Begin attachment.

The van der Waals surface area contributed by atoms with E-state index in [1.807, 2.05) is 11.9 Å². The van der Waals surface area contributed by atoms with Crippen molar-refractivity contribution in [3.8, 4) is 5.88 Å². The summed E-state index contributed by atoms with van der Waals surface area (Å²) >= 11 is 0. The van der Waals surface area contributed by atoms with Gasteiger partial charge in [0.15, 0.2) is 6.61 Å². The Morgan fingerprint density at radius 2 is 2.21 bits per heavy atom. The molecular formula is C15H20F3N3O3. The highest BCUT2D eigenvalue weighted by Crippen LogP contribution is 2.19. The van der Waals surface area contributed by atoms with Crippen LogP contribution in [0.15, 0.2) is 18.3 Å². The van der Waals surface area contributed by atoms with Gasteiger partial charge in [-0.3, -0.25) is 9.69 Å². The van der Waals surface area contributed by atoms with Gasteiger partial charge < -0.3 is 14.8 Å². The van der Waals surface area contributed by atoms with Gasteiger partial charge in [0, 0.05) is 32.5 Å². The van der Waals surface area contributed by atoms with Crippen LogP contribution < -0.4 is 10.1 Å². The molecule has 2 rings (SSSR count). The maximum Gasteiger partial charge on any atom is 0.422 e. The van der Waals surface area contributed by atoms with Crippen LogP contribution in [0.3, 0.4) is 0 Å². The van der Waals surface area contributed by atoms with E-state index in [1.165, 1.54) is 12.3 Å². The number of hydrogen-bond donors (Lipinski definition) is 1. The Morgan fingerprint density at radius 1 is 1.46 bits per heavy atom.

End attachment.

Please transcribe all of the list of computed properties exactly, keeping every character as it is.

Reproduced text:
The van der Waals surface area contributed by atoms with E-state index in [1.807, 2.05) is 11.9 Å². The van der Waals surface area contributed by atoms with Crippen molar-refractivity contribution in [3.8, 4) is 5.88 Å². The summed E-state index contributed by atoms with van der Waals surface area (Å²) >= 11 is 0. The van der Waals surface area contributed by atoms with Gasteiger partial charge in [0.15, 0.2) is 6.61 Å². The Morgan fingerprint density at radius 2 is 2.21 bits per heavy atom. The molecular formula is C15H20F3N3O3. The highest BCUT2D eigenvalue weighted by Crippen LogP contribution is 2.19. The van der Waals surface area contributed by atoms with Crippen LogP contribution in [0.15, 0.2) is 18.3 Å². The van der Waals surface area contributed by atoms with Gasteiger partial charge in [-0.3, -0.25) is 9.69 Å². The van der Waals surface area contributed by atoms with Gasteiger partial charge < -0.3 is 14.8 Å². The van der Waals surface area contributed by atoms with Gasteiger partial charge in [0, 0.05) is 32.5 Å². The van der Waals surface area contributed by atoms with Crippen LogP contribution < -0.4 is 10.1 Å². The molecule has 2 rings (SSSR count). The maximum Gasteiger partial charge on any atom is 0.422 e. The van der Waals surface area contributed by atoms with Crippen LogP contribution in [0.3, 0.4) is 0 Å². The van der Waals surface area contributed by atoms with E-state index in [1.165, 1.54) is 12.3 Å². The number of hydrogen-bond donors (Lipinski definition) is 1. The Morgan fingerprint density at radius 1 is 1.46 bits per heavy atom.